The one thing I'm still trying not to do ... well, two things I'm trying not to do. One, I'm trying not to bury my anxieties with work. "Work" can mean this kind of work, creative work, which anxiety can curdle like so much milk left out all day. It can also mean the work I do to put bread on the table — and when that is spoiled in the same way, the negative consequences are a whole lot less easy to write off.

Thing #2 I'm trying not to do is more general, which is not confuse my anxiety with my "self". This is one of those subtle little things that you pick up after years of practice. Spend enough time just sitting with things, and after a while the distance between "you" and the stuff floating through your head becomes a little wider. Maybe only wide enough to slip a finger into when things get intense, but sometimes that's all you need to pry it all apart from yourself.

If there's any other big thing I've learned from teaching myself how to put some remove between me and my mind, it's this: All the time I spent wallowing in anxiety about This Thing or That Thing was largely because somewhere in the back of my mind I had the unquestioned belief that if I just worried about whatever it was that was bothering me hard enough, then an Absolute Answer to that problem would eventually present itself, and I could go enact that Answer and STOP WORRYING.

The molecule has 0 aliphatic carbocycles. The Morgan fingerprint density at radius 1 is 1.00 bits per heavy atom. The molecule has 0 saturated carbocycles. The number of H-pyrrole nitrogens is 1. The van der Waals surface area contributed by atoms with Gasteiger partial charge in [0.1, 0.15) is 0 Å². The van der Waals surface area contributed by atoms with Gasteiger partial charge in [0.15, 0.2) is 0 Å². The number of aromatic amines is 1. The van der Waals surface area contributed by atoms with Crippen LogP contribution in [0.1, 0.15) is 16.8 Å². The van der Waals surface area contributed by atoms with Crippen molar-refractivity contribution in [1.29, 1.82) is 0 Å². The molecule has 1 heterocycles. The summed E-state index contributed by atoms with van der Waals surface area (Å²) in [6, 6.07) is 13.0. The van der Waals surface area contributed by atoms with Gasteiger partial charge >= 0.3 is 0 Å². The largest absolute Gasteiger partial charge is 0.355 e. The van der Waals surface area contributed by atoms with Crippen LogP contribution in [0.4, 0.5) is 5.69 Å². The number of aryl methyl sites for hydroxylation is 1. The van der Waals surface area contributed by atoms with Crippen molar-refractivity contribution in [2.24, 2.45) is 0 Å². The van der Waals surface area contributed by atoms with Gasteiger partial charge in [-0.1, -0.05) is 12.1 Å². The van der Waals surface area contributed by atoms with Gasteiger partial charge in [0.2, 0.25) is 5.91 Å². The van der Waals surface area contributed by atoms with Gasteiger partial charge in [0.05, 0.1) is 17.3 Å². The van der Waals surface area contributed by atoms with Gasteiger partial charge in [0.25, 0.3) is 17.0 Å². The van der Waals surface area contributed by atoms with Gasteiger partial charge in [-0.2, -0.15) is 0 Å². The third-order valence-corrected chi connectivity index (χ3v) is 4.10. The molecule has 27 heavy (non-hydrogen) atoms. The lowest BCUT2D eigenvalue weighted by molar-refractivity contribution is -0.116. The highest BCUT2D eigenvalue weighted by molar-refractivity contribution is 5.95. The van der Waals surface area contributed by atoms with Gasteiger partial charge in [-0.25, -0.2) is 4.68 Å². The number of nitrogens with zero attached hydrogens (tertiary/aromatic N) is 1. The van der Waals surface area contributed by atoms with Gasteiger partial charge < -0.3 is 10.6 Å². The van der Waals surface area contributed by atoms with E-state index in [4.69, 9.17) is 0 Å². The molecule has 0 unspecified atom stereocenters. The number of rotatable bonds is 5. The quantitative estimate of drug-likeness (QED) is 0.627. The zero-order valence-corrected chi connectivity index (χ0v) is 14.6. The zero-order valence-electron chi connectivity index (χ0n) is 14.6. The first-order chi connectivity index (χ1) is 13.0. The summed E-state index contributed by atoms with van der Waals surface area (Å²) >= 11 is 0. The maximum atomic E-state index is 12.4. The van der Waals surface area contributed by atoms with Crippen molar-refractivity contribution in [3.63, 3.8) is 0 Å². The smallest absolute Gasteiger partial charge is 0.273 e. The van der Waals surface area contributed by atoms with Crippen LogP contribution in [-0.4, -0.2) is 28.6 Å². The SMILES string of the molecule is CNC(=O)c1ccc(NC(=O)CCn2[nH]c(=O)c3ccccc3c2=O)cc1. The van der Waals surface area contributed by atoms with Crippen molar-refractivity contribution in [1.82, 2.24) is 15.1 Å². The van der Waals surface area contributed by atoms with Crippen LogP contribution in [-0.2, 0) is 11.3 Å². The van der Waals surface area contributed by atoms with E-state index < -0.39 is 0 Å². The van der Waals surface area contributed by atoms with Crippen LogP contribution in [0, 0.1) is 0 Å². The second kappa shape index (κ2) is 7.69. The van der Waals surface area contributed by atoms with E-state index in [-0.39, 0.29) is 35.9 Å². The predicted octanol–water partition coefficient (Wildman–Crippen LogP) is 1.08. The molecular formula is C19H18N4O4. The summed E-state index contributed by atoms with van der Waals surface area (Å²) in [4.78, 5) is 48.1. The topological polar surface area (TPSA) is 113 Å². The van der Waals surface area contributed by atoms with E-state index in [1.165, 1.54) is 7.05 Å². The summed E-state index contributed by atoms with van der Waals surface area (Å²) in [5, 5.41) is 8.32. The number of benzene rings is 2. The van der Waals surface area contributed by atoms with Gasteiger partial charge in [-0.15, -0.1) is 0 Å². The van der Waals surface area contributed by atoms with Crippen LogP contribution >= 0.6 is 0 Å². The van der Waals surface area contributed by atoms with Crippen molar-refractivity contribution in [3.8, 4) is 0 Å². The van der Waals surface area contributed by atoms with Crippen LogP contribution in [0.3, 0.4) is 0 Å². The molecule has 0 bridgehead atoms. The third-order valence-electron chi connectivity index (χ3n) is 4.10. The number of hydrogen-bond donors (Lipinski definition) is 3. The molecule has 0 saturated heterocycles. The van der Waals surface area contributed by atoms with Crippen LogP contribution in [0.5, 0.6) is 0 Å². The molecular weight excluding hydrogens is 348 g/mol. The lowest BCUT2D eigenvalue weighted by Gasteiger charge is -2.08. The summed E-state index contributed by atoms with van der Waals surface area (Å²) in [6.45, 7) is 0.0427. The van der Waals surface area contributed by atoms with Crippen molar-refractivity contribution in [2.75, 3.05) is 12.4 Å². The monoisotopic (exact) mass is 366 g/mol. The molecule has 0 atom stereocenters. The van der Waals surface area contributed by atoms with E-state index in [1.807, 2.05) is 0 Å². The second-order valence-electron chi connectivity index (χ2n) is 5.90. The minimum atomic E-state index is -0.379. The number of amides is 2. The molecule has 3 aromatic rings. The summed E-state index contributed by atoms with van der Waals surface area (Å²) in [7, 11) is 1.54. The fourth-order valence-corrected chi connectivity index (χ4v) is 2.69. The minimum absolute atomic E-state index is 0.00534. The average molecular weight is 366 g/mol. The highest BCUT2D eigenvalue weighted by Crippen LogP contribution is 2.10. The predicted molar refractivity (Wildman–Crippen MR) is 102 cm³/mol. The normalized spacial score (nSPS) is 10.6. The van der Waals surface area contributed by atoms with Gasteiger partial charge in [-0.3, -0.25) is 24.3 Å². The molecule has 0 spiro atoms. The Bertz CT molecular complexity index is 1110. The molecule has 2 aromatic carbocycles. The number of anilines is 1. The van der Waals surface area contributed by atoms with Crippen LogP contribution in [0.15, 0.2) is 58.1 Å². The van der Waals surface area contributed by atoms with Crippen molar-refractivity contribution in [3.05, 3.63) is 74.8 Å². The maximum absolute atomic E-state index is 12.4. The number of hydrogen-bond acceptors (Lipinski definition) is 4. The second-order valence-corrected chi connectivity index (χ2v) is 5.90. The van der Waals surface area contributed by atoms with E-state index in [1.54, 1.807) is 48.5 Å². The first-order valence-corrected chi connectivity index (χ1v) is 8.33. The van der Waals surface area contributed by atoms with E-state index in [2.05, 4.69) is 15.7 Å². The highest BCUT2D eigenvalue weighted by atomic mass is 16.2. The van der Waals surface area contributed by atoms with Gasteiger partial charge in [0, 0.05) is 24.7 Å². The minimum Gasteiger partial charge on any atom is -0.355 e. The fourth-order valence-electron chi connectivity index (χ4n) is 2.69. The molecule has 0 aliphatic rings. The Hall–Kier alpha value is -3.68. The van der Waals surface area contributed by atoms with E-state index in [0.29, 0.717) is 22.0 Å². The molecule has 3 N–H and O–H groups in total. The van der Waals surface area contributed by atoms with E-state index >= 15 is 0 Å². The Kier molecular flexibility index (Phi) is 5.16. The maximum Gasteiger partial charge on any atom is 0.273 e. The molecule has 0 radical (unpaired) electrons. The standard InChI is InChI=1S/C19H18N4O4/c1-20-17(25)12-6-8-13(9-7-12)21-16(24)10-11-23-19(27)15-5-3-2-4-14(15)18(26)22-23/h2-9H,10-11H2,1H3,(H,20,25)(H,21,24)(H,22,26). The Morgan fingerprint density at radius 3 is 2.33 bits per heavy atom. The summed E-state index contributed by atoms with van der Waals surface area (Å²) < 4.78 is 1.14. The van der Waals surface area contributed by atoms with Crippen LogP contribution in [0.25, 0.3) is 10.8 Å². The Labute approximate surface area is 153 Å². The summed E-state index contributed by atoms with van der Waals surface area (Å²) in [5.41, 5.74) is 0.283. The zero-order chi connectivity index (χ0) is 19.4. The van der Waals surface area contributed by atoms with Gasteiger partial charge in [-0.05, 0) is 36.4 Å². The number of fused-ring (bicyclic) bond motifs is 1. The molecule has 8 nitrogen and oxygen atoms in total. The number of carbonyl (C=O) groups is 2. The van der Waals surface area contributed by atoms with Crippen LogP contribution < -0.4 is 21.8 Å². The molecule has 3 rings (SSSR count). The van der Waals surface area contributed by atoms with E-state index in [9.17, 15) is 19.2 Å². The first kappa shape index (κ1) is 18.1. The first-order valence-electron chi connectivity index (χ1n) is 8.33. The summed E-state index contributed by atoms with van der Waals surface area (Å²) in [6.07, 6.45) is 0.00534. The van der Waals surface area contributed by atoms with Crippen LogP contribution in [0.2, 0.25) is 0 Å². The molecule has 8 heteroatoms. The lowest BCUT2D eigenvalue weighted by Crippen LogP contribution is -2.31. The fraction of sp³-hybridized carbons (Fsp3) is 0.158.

Not once did this ever happen, but that didn't stop me from trying again ... and again ... and again.

With enough care and introspection, eventually I got it through my head that a) there was a difference between thinking and worrying, b) the problems we think are big, deal-killing ones often aren't (and the real problems in life are the ones we can't see coming, and can only be faced in the moment anyway), and c) the worry was far more destructive than the problem itself.

This isn't to say real, worrisome problems don't come into our lives. It's that we don't do ourselves any favors by compounding the problem. Zen has at its core the idea that you have to get out of your own way before you can really get anywhere at all. You still have to do the heavy lifting yourself; in fact, you have to do even more of it than before. But you can do it a little more efficiently because you're not cluttering up your mind with all sorts of false starts and dead ends.

So, I'll most likely be back at the keyboard tomorrow morning (I'm writing this late in the evening on Friday), and doing my diligent best to put myself a thousand words closer to the end of this thing. The worries can take care of themselves. Somehow!

If you're curious what kind of a novel would be written by this worried man, check out my (new!) novel Welcome To The Fold, and showing your support for it by registering at Inkshares and adding the book to your "Follow" list! Failing that, you can always buy one of my existing books, available on Amazon Kindle and in dead-tree format.

Tags: Always Outnumbered Never Outgunned Buddhism Zen anxiety creativity psychology writing